But first, the Thibiants will complete the overhaul of the spa from an old-world European classic style to a more "zen-like, Santa Fe modernism. Something very American, very fresh," Aida Thibiant noted. Spa architect Tag Galyean returns for his second facelift of the space, this time after only eight years.
"When I started, I would speak about skin care and people would think I was talking about makeup. I am thrilled to see the boom in the industry since then," she continued, her assistant noting that her tireless schedule still includes extensive travel to beauty summits and other industry adventures, as well as visiting the spa and factory daily.
"I love the evolution, the changes. Why retire? This it too much fun."
As one of the most recognizable models in the world, Christy Turlington Burns has an insider’s view of the fashion industry and the allegations of sexual harassment swirling around it. “I can say that harassment and mistreatment have always been widely known and tolerated in the industry. The industry is surrounded by predators who thrive on the constant rejection and loneliness so many of us have experiences at some point in our careers,” Turlington told WWD, along with her suggestions for how the modeling world should protect younger women and men. Read more on WWD.com. Link in bio. (📷: Tony Palmieri) #wwdnews
@asics America has tapped a new brand ambassador: famed DJ/record producer @steveaoki. This initiative is intended to set the tone for the new brand identity and philosophy and will include partnerships with influencers and in-store and off-line activations that will continue into next year. This is Asics’ most significant marketing effort in two decades, and is expected to attract younger consumers to the brand. #wwdfashion
24-year-old Jean Prounis is redefining the rules of jewelry. Formerly a studio assistant to Jemima Kirke and a design apprentice at Ghuran, she focuses on handcrafted subtleties and ancient goldsmithing techniques. “There was a really sterile feel in the environment and I wanted to have jewelry with character that shapes how you wear it everyday,” Prounis said. Each piece is hand made in New York, either by Prounis or three other jewelers in the district. #wwdfashion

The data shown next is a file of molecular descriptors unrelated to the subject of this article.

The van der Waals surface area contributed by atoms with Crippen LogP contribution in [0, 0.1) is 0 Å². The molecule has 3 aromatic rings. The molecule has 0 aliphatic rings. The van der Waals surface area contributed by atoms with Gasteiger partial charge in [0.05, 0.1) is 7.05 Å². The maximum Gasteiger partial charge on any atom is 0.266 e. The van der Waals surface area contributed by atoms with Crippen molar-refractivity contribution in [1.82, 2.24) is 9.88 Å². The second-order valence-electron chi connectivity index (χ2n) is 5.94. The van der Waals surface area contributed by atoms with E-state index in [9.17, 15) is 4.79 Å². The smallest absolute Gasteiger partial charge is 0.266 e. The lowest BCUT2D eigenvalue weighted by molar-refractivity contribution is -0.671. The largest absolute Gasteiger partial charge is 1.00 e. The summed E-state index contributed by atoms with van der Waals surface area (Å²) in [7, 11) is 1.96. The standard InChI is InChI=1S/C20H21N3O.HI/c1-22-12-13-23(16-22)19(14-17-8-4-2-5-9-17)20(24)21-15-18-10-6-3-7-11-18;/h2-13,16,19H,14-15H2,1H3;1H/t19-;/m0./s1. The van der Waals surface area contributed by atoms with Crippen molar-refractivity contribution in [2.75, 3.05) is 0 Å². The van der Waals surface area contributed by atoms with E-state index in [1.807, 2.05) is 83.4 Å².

“These collections continue to build on that vision, empowering differently abled adults to express themselves through fashion,” said @tommyhilfiger of his line of adaptive apparel, which launches today. The line consists of 37 men’s and 34 women’s styles based upon the pieces from the spring Tommy Hilfiger sportswear collection. #wwdnews
“Stranger Things” is getting a new cast member for season 2. Meet @sadiesink_, the 15-year-old who will be joining the Netflix series for its new season. You may recognize her from “The Glass Castle” with Brie Larson and Woody Harrelson, but the Texas native’s next role goes in an entirely different direction. She describes her character, Max, as “a rough and tumble skater girl [who] becomes friends with the boys at school.” The second season debuts on October 27. (📷: @jgreenery) #wwdeye
Amid the Harvey Weinstein controversy, there’s another sector that’s being put under the spotlight for sexual abuse: the modeling industry. While rumors about abuse and sexual harassment of female and male models — and the photographers, agents and others who perpetrated it — have circulated within the fashion world for years, model @cameronrussell started posting stories from models on Instagram last week about abusive situations they’ve encountered — from sexual harassment and molestation to attempted rape. Over 75 have weighed in so far. Read more on WWD.com. Link in bio. #wwdnews
To celebrate its 16th anniversary, @dylanscandybar tapped designers and celebrities to create mosaics out of candy. The mosaics will be auctioned off to support the philanthropic cause of each participant’s choice. Pictured here is the mural created by @aliceandolivia's Stacey Bendet. For a first look at some of the other artwork being unveiled tonight, go to WWD.com. #wwdeye
The annual Veuve Clicquot Polo Classic in Pacific Palisades this weekend drew Kate Hudson, Tracee Ellis Ross, Laura Dern and more. See pictures of the star-studded event on WWD.com. (📷: @chelsealaurenla) #wwdeye
In his new book “Hollywood Royale,” Andy Warhol’s Protégé Matthew Rolston celebrates the Eighties revival of Hollywood glamour. Featuring more than 100 portraits taken by Rolston from 1977 to 1993, the book contains photos of icons like Michael Jackson, Cyndi Lauper, and @drewbarrymore, pictured here in 1991. “Hollywood Royale,” out today, will be accompanied by an exhibition opening at Los Angeles’ Fahey/Klein Gallery on March 1. #wwdeye